Can features extracted from high spatial resolution satellite imagery accurately estimate poverty and economic well-being? We investigate this question by extracting both object and texture features from satellite images of Sri Lanka, which are used to estimate poverty rates and average log consumption for 1,291 administrative units (Grama Niladhari (GN) Divisions). Features extracted include the number and density of buildings, the prevalence of building shadows (a proxy for building height), the number of cars, density and length of roads, type of agriculture, roof material, and a suite of texture and spectral features. A linear regression model explains sixty percent of both poverty headcount rates and average log consumption. In comparison, models built using Night Time Lights explain only 15 percent. Estimates remain accurate throughout the consumption distribution. Two sample applications, extrapolating predictions into adjacent areas and estimating local area poverty using an artificially reduced census, confirm the out of sample predictive capabilities.
[latest draft] [online appendix] [slides]

[Press: BrookingsBloomberg, Atlantic City Lab, Fast Company, Borgen Magazine]


Unintended Consequences of the African Growth and Opportunity Act: The Role of Trade Diversion and Structural Change (with Klaus-Peter Hellwig)
This paper investigates the effects of preferential trade programs such as the U.S. African Growth and Opportunity Act (AGOA) on the direction of African countries’ exports. While these programs intend to promote African exports, textbook models of trade suggest that such asymmetric tariff reductions could additionally divert African exports from other destinations to the tariff reducing economy. We examine the import patterns of 177 countries and estimate the diversion effect using a triple-difference estimation strategy, which exploits time variation in the product and country coverage of AGOA. We find no evidence of systematic trade diversion within Africa, whereas diversion from other industrialized destinations to the US was significant, in particular for apparel products. At the same time we show that, more than diverting trade, AGOA had positive spillovers on the product composition of trade, which suggests that the product coverage of preferential trade agreements can influence structural change in Africa.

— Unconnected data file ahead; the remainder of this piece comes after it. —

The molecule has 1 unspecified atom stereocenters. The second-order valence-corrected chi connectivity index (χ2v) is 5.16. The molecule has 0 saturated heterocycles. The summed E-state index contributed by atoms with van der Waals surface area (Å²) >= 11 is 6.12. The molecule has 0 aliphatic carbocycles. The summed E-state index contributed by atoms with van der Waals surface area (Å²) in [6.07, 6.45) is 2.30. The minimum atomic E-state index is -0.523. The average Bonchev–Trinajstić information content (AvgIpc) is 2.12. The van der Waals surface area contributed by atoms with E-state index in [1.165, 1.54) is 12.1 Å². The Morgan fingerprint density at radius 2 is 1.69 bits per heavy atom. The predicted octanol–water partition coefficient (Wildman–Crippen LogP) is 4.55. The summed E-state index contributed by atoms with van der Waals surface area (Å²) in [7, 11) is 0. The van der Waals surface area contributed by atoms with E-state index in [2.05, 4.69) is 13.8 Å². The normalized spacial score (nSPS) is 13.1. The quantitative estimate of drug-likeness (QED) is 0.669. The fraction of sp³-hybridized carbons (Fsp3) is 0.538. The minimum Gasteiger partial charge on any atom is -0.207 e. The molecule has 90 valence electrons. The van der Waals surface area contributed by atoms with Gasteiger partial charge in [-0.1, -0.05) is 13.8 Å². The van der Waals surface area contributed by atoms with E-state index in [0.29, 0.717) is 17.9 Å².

[draft available upon request] 


Predicting Trade Decline Following the Financial Crisis: How Much Better are Ensemble Methods? (with Marianne Baxter)
What predicts trade contraction following financial crises? World trade decline by as much 10 percent in 2009 following the financial crisis of 2008, and while several researchers have investigated proximate causes of the decline, we still lack an understanding of which models should be used to forecast the next possible trade contraction. To shed light on this problem, we estimate six methods – OLS, Lasso, Ridge, Adaptive Lasso, random forest, and gradient boosted trees – on data pre-crisis, to determine which method is best able to predict trade during the crisis period of 2009-11. We find that ensemble tree based methods — random forest and gradient boosted trees — are much better at predicting trade based on pre-crisis signals. Random forest models have nearly twice the explanatory power of models prior to the crisis, and 50% more explanatory power out-of-sample at predicting trade decline during the crisis. Trading partner heterogeneity does not appear to explain the larger explanatory power, but the ability of tree based methods to capture variable non-linearities does.